Don't let yourself get overwhelmed

Coping with high stress levels

Stressed out on campus

You know the scenario. You're in a familiar place, going about your daily routine, only to look down and discover you have no clothes on. Or it's almost time for a task that spikes your adrenaline — speaking in front of a crowd or taking an important test — and you realize, panic-stricken, that you're unprepared. Or you're being chased by snakes or vampires or a rogue band of ninja monkeys and can't seem to escape.

We've all had dreams like these (okay, so maybe not the ninja monkeys), in which we feel trapped in a dire situation over which we have no control. Waking up from those nightmares to our normal waking lives is a true relief. Unfortunately, in our daily lives it can be hard to remember how much control we can exert over the kind of anxiety we normally associate with nightmares.

This may be especially true for students. According to this study reported in the New York Times, college students are reporting higher levels of stress than ever before. In 1985, 64% of college students reported their emotional health as above average; in 2010, that had fallen to 52%. Explanations for this increase include today's weak economy as well as increased pressure to achieve — pressure that is often self-imposed.

Don't let this happen to you. College is a demanding experience, one that can easily feel overwhelming. Along with the excitement of newfound freedom, new friends, and new experiences comes the need to do well academically while managing your social life and, most likely, working a part-time job to help with tuition and living expenses. Learning to manage stress now can help you immensely once you're on your own. The tips below can help get you started on a more emotionally balanced college lifestyle.

Time management

A large part of feeling overwhelmed is feeling like there isn't enough time to do all the things you have to do. Managing your time efficiently and keeping track of your tasks are essential skills for a successful college career. Doing these things well can help alleviate much of the anxiety college life will bring.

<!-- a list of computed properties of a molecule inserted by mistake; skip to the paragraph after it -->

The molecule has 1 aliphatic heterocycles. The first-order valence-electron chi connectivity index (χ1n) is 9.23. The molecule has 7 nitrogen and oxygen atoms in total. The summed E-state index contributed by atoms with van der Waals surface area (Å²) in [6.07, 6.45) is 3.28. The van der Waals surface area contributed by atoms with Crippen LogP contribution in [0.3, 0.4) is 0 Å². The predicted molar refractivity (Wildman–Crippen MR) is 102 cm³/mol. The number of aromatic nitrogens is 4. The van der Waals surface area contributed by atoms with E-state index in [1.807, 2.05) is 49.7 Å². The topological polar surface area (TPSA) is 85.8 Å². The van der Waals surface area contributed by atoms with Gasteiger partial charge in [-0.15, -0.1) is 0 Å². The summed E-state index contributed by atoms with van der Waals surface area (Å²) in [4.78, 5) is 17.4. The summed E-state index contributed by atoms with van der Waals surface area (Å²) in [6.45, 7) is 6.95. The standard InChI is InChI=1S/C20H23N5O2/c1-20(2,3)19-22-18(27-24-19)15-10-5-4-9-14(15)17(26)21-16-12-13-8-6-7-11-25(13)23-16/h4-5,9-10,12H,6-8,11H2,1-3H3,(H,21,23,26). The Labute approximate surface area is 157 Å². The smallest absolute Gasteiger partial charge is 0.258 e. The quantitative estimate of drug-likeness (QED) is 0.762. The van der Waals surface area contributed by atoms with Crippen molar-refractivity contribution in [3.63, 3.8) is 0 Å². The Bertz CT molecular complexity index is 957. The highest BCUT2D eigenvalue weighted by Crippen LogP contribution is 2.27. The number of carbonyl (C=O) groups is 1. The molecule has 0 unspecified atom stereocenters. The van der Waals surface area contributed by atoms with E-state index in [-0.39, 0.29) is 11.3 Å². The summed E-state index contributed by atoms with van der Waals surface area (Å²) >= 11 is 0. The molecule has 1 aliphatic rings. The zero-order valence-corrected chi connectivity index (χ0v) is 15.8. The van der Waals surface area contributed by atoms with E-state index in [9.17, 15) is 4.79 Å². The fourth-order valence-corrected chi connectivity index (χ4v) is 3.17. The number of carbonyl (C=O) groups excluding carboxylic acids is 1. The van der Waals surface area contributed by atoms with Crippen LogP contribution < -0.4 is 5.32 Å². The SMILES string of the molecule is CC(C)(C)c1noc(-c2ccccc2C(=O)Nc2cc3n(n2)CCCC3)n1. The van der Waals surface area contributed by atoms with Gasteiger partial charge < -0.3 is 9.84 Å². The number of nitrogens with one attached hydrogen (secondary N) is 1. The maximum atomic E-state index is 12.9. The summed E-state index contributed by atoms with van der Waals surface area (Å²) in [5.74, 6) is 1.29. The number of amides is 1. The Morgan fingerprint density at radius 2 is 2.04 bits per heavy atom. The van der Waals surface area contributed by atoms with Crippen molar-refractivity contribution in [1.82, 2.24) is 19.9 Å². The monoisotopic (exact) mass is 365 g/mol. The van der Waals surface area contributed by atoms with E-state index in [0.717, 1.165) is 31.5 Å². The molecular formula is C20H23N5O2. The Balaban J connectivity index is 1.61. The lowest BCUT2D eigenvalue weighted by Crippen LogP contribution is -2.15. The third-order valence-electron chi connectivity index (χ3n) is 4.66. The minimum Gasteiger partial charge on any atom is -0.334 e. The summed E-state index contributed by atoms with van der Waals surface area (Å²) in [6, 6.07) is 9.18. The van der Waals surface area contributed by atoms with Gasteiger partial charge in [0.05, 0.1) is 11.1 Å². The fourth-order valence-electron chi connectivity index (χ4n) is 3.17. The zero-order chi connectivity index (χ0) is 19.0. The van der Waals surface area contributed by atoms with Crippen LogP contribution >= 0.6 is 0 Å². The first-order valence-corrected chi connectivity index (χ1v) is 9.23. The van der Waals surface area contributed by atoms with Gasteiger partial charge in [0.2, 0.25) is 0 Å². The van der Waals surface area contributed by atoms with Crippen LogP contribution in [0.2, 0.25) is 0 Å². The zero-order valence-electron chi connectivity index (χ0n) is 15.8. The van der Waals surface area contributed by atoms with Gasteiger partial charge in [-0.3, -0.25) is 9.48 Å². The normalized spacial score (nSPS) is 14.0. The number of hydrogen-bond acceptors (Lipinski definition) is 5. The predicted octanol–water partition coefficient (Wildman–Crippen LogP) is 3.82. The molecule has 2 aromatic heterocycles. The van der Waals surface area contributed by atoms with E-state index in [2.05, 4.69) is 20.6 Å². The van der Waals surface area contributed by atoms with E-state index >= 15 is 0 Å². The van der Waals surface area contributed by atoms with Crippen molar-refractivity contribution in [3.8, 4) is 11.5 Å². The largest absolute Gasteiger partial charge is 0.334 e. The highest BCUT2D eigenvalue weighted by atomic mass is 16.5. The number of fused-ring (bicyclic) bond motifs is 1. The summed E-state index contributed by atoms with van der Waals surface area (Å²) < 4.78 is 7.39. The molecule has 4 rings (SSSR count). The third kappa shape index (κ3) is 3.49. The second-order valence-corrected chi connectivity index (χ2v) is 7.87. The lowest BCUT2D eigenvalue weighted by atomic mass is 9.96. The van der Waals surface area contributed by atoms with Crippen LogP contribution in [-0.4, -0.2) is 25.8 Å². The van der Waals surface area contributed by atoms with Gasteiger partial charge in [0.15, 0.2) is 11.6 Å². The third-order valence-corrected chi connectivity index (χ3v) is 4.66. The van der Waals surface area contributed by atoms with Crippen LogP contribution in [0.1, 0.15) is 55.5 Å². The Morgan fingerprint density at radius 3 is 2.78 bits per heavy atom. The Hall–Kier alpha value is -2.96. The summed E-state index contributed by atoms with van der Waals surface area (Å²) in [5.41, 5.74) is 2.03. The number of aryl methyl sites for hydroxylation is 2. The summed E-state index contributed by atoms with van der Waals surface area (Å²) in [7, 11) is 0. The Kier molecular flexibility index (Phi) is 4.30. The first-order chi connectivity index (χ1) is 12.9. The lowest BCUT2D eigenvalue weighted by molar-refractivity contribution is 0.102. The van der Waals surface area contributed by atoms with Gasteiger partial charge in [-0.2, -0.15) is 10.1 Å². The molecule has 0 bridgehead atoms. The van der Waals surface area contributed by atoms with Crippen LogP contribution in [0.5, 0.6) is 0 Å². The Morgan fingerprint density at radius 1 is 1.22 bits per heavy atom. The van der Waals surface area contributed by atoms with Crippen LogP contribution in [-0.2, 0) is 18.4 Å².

While there's no one foolproof system, effective time and task management usually involves the following elements:

  • Planning, scheduling, and prioritizing your various tasks
  • Breaking those tasks down into manageable chunks
  • Keeping "to do" lists in a central location — anything from a paper pad to a smart phone
  • Avoiding procrastination

Developing good time management skills will reduce stress, leave more time for fun, and lend a sense of accomplishment that will help you feel good about yourself.


Between late-night study sessions, social activities, and generally full schedules, college students are famous for not getting enough sleep. Unfortunately, sleep deprivation can increase feelings of stress and anxiety, which can in turn make it harder to get enough sleep. Avoid this vicious cycle by building adequate sleep time into your schedule (from 6 to 10 hours a night for most adults) and by developing a bedtime ritual conducive to a restful night.

Healthy eating

With nutrition as with sleep, the stereotypical college lifestyle can actually make college life more difficult. A diet consisting primarily of fast food and ramen noodles won't provide your body with the range of nutrients it needs. Skipping meals, another common college habit, will obviously provide even less. If you're concerned about finding time in a busy schedule to eat healthily, try some of the following strategies:

  • Keep easy, healthy meals on hand, such as sandwiches and healthy frozen dinners
  • Eat small meals and healthy snacks frequently
  • Eat breakfast — you'll think better with something in your stomach
  • Don't skip the protein — carbohydrates provide fuel, but protein helps keep energy levels steady
  • Water, water everywhere! Staying hydrated keeps your body running smoothly

Physical activity

Exercise is one of the best ways to relieve stress quickly. Feeling anxious? Go for a walk, hit the gym, or take a yoga class. Want more self-confidence, higher energy levels, improved sleep, sharper mental focus, and a better sense of perspective? Incorporate regular exercise into your weekly routine.

Substance use/abuse

While a large portion of college students are not of legal age to drink, alcohol remains a common part of college life. As with any drug, overuse or abuse can lead to poor judgment, injury, addiction, and legal problems. On a more day-to-day level, alcohol is a depressant that can leave your body feeling drained of the energy and focus needed for the demands of college life. Remember that the ultimate point of college is to prepare you for the career you want as an adult — and this is too important to risk through bad choices.


Coping with stress is always more difficult in isolation. If you felt sick, you'd go to the doctor, right? Don't be afraid to talk about what's bothering you with a friend, family member, or counselor. Sharing your concerns with another person can go a long way toward helping you feel better about your situation.